The Concept of Evenness/unevenness: Less Evenness or More Unevenness?

Acta Biotheoretica 70 (1):1-28 (2021)
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Abstract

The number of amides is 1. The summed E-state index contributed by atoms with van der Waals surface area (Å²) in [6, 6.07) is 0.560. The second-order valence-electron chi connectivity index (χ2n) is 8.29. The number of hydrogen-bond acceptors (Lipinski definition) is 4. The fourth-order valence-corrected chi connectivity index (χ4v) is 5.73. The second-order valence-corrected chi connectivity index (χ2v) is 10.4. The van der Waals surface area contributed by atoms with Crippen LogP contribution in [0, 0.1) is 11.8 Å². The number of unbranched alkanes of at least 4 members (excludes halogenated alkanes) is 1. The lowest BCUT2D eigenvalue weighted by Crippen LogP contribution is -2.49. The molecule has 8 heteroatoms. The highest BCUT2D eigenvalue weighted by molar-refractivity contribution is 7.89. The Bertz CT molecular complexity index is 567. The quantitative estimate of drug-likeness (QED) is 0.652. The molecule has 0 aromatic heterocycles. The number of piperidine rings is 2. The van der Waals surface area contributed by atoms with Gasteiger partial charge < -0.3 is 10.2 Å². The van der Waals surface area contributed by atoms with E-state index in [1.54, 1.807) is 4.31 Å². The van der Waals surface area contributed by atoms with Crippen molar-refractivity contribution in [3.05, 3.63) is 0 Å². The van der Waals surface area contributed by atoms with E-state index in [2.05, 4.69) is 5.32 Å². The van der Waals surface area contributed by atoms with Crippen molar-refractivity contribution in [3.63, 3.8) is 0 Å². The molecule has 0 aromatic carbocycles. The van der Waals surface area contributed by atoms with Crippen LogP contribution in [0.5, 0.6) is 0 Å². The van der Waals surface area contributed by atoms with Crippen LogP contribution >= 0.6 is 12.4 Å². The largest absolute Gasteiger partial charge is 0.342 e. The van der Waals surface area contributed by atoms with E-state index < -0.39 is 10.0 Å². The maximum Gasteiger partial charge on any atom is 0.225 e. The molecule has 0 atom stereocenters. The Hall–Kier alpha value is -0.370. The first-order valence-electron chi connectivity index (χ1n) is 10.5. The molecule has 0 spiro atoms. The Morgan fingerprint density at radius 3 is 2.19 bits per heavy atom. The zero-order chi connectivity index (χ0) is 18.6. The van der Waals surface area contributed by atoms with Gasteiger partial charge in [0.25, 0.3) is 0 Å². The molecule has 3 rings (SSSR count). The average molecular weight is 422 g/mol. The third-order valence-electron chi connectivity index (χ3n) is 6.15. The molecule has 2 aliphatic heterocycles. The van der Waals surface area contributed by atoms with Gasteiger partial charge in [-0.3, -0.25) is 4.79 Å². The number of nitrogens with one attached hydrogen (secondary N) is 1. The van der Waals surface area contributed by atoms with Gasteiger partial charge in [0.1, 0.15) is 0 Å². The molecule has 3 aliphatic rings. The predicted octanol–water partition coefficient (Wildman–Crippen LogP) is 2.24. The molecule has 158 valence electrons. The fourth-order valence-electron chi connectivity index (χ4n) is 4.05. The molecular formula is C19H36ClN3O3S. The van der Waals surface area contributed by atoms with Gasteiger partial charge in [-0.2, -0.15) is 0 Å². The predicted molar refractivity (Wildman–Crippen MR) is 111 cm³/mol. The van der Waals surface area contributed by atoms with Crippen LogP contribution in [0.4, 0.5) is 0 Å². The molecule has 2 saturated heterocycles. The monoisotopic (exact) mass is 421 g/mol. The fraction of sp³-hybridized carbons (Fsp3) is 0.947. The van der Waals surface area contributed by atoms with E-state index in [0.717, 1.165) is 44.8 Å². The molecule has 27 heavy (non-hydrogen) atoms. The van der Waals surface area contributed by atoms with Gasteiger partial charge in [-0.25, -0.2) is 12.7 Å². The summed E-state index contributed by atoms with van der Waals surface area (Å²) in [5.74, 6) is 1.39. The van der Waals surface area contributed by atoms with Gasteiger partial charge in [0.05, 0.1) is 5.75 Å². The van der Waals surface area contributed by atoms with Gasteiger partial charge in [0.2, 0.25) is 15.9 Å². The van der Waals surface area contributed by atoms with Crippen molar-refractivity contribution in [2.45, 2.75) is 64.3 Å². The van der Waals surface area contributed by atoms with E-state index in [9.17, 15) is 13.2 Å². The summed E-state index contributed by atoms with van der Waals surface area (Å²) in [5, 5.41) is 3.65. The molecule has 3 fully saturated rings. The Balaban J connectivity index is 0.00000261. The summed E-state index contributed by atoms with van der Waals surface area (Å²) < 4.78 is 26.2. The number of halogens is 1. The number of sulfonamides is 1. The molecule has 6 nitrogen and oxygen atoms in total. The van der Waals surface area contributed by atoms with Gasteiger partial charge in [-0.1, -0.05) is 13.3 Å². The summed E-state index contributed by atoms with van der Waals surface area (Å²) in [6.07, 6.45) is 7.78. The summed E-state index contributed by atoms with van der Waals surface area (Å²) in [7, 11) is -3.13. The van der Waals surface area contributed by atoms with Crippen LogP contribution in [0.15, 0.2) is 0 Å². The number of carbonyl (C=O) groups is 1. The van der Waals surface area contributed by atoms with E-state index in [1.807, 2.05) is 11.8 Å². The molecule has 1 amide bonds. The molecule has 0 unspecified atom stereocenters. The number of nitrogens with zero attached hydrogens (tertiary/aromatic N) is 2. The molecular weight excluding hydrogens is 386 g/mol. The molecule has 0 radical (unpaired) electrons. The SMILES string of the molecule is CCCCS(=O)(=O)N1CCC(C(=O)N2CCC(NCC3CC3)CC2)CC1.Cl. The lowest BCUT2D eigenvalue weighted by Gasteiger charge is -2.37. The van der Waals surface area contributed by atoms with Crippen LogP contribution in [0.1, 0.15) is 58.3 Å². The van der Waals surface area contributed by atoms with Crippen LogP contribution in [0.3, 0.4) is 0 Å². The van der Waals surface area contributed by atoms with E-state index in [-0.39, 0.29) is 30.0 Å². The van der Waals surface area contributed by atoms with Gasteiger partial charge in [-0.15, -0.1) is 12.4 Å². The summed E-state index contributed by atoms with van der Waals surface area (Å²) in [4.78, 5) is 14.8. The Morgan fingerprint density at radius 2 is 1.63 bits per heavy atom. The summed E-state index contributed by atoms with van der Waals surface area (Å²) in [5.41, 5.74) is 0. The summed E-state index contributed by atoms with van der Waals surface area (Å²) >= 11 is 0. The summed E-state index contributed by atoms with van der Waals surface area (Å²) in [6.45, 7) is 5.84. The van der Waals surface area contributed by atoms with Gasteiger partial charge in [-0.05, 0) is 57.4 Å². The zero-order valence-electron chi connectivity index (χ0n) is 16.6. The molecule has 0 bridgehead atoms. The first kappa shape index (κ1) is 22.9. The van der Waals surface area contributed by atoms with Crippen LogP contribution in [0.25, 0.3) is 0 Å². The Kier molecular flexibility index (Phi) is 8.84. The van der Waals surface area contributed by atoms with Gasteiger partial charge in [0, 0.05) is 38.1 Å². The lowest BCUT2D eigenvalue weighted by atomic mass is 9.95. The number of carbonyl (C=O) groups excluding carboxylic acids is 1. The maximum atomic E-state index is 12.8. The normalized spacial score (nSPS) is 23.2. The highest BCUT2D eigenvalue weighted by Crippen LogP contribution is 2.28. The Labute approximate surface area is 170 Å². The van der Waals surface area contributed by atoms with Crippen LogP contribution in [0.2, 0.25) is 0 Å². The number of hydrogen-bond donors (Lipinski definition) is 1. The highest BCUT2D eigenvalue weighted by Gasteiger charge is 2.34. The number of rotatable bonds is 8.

While evenness is understood to be maximal if all types (species, genotypes, alleles, etc.) are represented equally (via abundance, biomass, area, etc.), its opposite, maximal unevenness, either remains conceptually in the dark or is conceived as the type distribution that minimizes the applied evenness index. The latter approach, however, frequently leads to conceptual inconsistency due to the fact that the minimizing distribution is not specifiable or is monomorphic. The state of monomorphism, however, is indeterminate in terms of its evenness/unevenness characteristics. Indeed, the semantic indeterminacy also shows up in the observation that monomorphism represents a state of pronounced discontinuity for the established evenness indices. This serious conceptual inconsistency is latent in the widely held idea that evenness is an independent component of diversity. As a consequence, the established evenness indices largely appear as indicators of relative polymorphism rather than as indicators of evenness. In order to arrive at consistent measures of evenness/unevenness, it seems indispensable to determine which states are of maximal unevenness and then to assess the position of a given type distribution between states of maximal evenness and maximal unevenness. Since semantically, unevenness implies inequality among type representations, its maximum is reached if all type representations are equally different. For given number of types, this situation is realized if type representations, when ranked in descending order, show equal differences between adjacent types. We term such distributions “stepladders” as opposed to “plateaus” for uniform distributions. Two approaches to new evenness measures are proposed that reflect different perspectives on the positioning of type distributions between the closest stepladders and the closest plateaus. Their two extremes indicate states of complete evenness and complete unevenness, and the midpoint is postulated to represent the turning point between prevailing evenness and prevailing unevenness. The measures are graphically illustrated by evenness surfaces plotted above frequency simplices for three types, and by transects through evenness surfaces for more types. The approach can be generalized to include variable differences between types (as required in analyses of functional evenness) by simply replacing types with pairs of different types. Pairs, as the new types, can be represented by their abundances, for example, and these can be modified in various ways by the differences between the two types that form the pair. Pair representations thus consist of both the difference between the paired types and their frequency. Omission of pair frequencies leads to conceptual ambiguity. Given this specification of pair representations, their evenness/unevenness can be evaluated using the same indices developed for simple types. Pair evenness then turns out to quantify dispersion evenness.

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